As a world traveler who inspired so many of us, one might assume that Anthony Bourdain tried to remain neutral about the places he preferred (and those he didn’t). However, Tony clearly had favorite destinations, and London was among them. About London, he says “for me, there’s no other city like it; it’s a second home. I’ve got friends here, I know exactly where to stay, I know just where to find a good pint, and where to find something good to eat.”
Why does he say this? Well, Anthony Bourdain visited London many times, both on-screen and off, filming all four of his main shows and others too. He visited to film season 1, episode 22 of A Cook’s Tour; season 4, episode 6 of No Reservations; season 1, episode 9 of The Layover; and season 8, episode 4 of Parts Unknown.
London also happens to be my favorite destination, so I was excited to dive into the many episodes showing off his experiences and recommendations. As you’ll see, there is both a wide range of great new-to-him places visited by Anthony Bourdain in London during each trip, and some favorites he returned to on each and every time he was in town.
If you’re planning a London trip or standing on the streets of this lovely city, and want to follow in the footsteps and forkfuls of Anthony Bourdain in London, here’s your complete guide. Below you’ll find all of the places Anthony Bourdain ate in London, as well as a few other recommendations for planning your trip.
Want to watch the episodes where Anthony Bourdain visits London?
The A Cook’s Tour episode, called “A Pleasing Palate” is available for free on Amazon;
the No Reservations episode is available on Amazon, Hulu, and Apple TV;
The Layover episode is available on Discovery+ (via Amazon) and Apple TV;
and the Parts Unknown episode is available on Amazon and Apple TV.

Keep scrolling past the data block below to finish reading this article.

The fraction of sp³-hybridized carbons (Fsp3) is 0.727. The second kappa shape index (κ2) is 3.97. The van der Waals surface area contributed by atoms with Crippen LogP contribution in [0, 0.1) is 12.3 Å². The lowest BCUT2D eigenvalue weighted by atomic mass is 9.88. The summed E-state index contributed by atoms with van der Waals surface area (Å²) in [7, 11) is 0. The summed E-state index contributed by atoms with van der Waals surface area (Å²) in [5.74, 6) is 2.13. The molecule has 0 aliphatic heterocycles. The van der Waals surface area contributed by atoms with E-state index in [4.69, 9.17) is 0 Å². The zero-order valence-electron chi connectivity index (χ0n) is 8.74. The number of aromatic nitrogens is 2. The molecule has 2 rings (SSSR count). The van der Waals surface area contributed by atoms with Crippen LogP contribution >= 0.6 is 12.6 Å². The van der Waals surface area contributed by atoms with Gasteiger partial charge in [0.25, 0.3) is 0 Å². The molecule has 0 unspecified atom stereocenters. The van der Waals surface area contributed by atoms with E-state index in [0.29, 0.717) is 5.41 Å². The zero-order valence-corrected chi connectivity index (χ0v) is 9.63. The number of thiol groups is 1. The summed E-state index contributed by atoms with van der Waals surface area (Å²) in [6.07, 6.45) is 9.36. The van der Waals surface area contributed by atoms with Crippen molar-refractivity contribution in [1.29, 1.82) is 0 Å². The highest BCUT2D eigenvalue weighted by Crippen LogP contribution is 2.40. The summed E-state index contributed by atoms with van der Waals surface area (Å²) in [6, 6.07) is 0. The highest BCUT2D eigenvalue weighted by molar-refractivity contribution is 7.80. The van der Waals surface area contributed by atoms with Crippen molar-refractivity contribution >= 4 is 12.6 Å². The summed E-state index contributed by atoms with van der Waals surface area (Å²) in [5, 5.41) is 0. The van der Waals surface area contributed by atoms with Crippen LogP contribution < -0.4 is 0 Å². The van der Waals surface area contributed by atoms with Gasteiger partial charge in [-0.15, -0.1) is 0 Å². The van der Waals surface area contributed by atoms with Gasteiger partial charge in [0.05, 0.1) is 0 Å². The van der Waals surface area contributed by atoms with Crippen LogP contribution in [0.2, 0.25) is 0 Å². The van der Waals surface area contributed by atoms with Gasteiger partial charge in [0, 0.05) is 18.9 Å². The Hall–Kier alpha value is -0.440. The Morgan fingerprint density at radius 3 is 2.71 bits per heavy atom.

Where Anthony Bourdain Ate in London
Before jumping into the complete list, I wanted to take just a moment to show you the places visited by Anthony Bourdain in London on a map – I find this is the best way to understand which restaurants he ate at will also make sense in your London itinerary.
To use this map effectively, I recommend reading the full list below, then referring to the map to see where each restaurant is located. Keep in mind which part of London you’ll be staying in (I always love to stay in the City or East London), and use that to guide you in choosing which restaurants to book a table at. (Wherever possible, I recommend booking a table since London is a big and busy city every night of the week!)
Ready to tuck in – as the Brits say – to the list of places Tony Bourdain visited in London?
A Cook’s Tour (2001)
Anthony Bourdain’s first trip to London was at the beginning of it all: season one of A Cook’s Tour, which I think we can all agree has a really different vibe than his more popular shows. Nevertheless, this episode has the same foundations as future visits: greasy breakfast foods, local favorites, unusual meats, and a fancy meal for perspective.
Smith’s of Smithfield